There is a scene in the 1994 rom-com classic Sleepless in Seattle where Tom Hanks’ character, Sam, watches New Year’s fireworks fill the Seattle sky… Continue Reading Stardust
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Sailing high during Miami’s 2021 Art Week was Betye Saar’s 2019 Gliding into Midnight assemblage, making its home at the Institute of Contemporary Art. Positioned… Continue Reading Dead and Dying: Betye Saar’s and J. M. W. Turner’s Slave Ships
The history of all hitherto existing society may well have been the history of class struggle, but this struggle has been pitched against a background… Continue Reading On Labor Day Hurricanes
In early November, IFA MA student Cindy Qi interviewed Hu Xiangqian, whose work is currently exhibited at the Institute of Fine Arts, NYU as a part of the fall Duke House Exhibition chin(a)frica: an interface, on view through February 18, 2018. Hu Xiangqian (b. 1983) was born in Leizhou, Guangdong Province and graduated in 2007 from Guangzhou Academy of Fine Arts. He currently lives and works in New York City. Hu’s artistic practice is grounded in performance and video works featuring an intentional amateurishness and crudeness. Notable exhibitions include the Gwangju Biennial (2014) and the Shanghai Biennial (2016). A photographic still of his durational performance piece entitled The Sun (2008) hangs in the Institute’s Lecture Hall. The interview was conducted in mandarin Chinese and later translated to English by Cindy Qi.
CQ: Having been in New York for several months now, do you have any discoveries or inspirations you would like to share? Have you decided what kind of work to make during your time here?
HXQ: Yes, I have been preparing to get started in my studio. I live in Brooklyn and in my opinion, it’s a very isolated area that has nothing to do with art, but I like that place. It allows me to distance myself from all that is happening in Manhattan while also having the opportunity to be close to all of it. I really like this feeling of being able to pull away and engage at the same time.
Contemporariness is, then, a singular relationship with one’s own time, which adheres to it and, at the same time, keeps a distance from it. More precisely, it is that relationship with time that adheres to it through a disjunction and an anachronism.
– Giorgio Agamben
Although Sharon Hayes is a contemporary artist, reviewers of her work almost always discuss it in relation to American art and culture of the 1960s and ’70s. Critics such as Quinn Latimer and Paul David Young write of Hayes’s “plaintive missives [that] recalled songs from the ’60s and ’70s by Marvin Gaye and Nina Simone” and that her art “speaks of a longing for the golden era of artistic and political radicalism of the late 1950s through the ’70s.” During the Q&A following Hayes’s February 24, 2015 talk at the Institute of Fine Arts (part of the Artists at the Institute lecture series), Professor Robert Slifkin addressed this theme, asking the artist about any sense of nostalgia in her work: either for that period of American history, or for the radicality the era offered.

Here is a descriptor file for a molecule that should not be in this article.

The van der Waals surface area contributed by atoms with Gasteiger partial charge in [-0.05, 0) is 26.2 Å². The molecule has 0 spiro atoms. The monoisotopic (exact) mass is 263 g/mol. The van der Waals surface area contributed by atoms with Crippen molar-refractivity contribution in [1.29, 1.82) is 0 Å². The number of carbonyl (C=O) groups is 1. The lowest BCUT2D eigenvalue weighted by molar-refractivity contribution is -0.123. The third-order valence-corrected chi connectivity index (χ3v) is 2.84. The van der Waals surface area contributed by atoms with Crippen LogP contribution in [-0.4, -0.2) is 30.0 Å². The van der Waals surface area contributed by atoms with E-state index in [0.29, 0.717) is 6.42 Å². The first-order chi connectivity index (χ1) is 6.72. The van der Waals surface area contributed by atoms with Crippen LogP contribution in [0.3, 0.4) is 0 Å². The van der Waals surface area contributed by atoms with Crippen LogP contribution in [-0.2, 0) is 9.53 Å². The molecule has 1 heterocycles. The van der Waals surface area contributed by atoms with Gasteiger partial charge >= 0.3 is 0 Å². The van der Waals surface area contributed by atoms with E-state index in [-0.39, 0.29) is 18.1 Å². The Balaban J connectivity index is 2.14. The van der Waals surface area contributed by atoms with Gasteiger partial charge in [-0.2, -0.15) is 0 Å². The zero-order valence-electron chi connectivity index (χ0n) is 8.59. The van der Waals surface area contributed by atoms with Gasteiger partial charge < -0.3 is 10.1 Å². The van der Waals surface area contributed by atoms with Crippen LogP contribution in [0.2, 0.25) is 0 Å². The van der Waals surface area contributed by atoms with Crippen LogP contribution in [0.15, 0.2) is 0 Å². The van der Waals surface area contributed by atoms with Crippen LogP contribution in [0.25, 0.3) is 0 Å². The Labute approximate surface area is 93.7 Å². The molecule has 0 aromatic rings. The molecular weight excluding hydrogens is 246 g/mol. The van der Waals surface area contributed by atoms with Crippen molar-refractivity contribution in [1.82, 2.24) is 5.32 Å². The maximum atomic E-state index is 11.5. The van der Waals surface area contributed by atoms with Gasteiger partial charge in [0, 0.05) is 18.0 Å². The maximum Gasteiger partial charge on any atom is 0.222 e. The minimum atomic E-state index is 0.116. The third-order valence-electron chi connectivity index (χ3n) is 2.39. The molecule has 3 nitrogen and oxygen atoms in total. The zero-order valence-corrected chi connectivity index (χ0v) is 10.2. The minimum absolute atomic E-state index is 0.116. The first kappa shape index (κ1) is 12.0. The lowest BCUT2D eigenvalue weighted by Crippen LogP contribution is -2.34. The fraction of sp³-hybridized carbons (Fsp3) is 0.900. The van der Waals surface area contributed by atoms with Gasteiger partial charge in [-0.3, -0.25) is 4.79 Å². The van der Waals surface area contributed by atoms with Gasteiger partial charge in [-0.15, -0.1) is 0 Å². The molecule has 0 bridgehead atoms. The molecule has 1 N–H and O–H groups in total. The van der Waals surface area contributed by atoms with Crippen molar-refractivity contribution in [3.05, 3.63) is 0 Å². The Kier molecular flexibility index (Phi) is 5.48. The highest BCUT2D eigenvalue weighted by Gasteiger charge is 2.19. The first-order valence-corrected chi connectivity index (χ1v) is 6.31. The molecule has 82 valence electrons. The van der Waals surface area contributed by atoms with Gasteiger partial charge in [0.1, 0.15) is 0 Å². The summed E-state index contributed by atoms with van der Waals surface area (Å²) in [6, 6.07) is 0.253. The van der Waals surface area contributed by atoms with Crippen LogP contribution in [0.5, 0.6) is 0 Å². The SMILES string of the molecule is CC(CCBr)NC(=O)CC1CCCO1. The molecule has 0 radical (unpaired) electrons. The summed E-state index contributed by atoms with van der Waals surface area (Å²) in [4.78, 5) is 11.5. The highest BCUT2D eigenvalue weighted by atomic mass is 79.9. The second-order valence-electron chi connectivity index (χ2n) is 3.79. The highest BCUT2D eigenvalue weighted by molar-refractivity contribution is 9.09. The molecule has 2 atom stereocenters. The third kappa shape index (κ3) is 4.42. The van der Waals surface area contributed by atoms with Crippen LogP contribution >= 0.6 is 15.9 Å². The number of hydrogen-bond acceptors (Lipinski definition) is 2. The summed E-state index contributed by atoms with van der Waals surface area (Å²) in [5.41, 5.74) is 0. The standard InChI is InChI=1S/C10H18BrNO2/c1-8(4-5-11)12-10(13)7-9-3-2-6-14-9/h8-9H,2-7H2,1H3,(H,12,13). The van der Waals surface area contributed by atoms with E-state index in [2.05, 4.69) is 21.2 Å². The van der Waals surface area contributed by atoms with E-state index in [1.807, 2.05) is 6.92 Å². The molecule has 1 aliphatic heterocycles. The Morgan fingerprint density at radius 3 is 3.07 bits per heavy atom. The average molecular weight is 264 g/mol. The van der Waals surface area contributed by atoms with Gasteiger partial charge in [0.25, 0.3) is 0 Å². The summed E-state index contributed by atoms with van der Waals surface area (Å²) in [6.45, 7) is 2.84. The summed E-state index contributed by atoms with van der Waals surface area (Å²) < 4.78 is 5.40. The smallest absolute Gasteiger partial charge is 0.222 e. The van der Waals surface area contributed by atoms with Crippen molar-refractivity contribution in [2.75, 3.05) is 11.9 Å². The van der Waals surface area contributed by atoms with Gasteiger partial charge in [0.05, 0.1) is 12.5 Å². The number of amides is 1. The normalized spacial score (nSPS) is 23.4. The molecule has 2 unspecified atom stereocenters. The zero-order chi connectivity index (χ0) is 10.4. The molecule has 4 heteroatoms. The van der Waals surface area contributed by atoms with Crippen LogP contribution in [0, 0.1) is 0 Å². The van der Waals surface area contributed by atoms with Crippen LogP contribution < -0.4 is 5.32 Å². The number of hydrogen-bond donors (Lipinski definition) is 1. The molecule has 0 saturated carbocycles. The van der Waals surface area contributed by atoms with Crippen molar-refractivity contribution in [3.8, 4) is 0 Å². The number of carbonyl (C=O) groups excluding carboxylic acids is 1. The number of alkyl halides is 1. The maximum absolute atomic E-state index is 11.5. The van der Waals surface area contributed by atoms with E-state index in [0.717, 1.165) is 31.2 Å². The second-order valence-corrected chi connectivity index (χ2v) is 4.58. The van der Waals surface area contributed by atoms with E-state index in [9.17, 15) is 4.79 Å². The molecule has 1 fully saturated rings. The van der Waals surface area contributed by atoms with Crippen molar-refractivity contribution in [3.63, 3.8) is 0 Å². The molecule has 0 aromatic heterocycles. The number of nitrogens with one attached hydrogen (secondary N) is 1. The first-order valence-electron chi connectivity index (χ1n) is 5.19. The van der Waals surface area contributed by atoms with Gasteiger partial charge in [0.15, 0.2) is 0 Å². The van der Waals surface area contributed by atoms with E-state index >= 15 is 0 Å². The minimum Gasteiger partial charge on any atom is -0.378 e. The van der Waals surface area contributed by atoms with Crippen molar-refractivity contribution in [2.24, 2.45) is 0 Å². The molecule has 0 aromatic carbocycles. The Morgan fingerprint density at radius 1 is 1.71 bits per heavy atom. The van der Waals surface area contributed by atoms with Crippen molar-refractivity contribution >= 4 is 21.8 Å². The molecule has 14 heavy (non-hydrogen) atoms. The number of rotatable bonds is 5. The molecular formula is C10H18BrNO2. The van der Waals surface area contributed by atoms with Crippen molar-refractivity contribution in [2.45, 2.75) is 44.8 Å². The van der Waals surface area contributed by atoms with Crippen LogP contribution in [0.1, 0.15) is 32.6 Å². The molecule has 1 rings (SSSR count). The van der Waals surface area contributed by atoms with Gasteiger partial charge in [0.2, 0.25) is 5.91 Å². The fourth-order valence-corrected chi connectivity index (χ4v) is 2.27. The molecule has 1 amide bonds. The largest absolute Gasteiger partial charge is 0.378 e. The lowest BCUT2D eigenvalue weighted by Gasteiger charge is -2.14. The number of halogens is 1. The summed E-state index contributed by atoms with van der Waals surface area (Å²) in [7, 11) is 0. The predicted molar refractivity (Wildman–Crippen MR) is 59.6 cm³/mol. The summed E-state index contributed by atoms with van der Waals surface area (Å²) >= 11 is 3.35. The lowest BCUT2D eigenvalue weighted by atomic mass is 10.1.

The question followed naturally from the artworks Hayes chose to highlight, which included Symbionese Liberation Army (SLA) Screeds #13, 16, 20 & 29 (2003), Everything Else Has Failed! Don’t You Think It’s Time for Love? (2007), Parole (2010), An Ear to a Sound in Our History (2011), and Ricerche: three (2013). Many of these were exhibited in her 2012 solo show at the Whitney Museum of American Art, and Hayes presented them as examples of engagement through video art. Of these five works, four explicitly reference or build upon art and events of the 1960s and ‘70s, from Pier Paolo Pasolini’s Comizi d’amore (1964) to Patty Hearst’s kidnapping by the Symbionese Liberation Army (1974). Hayes explained that, having been born in 1970, she had a “temporal” relation with that decade, but could not at the time process that moment’s politics and culture in which she finds such rich inspiration now. She told the audience that she does not mourn the loss of that era, but uses it as “the past that exists in the present,” or the “near past.” For Hayes, this “near past” has an unfinished relationship to our present moment, and sets the parameters for the questions and issues with which we still contend.
Symbionese Liberation Army (SLA) Screeds #13, 16, 20 & 29 (2003) was Hayes’s MFA work at UCLA. In it, she “re-speaks” the words of Patty Hearst on the videotapes released by the SLA, but without any of the fidelity of a reenactor, which is a purposeful distinction. Hayes explained to the audience that she finds the concept of “reenacting” problematic because such endeavors attempt to make whole the past, without its natural ruptures. Instead, in the Screeds, the “notness” of the work is foregrounded: she is not Patty Hearst, it is not 1974, the camera crew is not the SLA. As Hayes stumbles through her partially memorized monologue, the audience eagerly jumps in to correct her mistakes, emphasizing the video’s disjunctures—not continuities—with the 1974 tapes. In 2006, Julia Bryan-Wilson astutely described Hayes’s approach as “investigations into the stutters of history, its uncanny reoccurrences and unexpected recyclings.”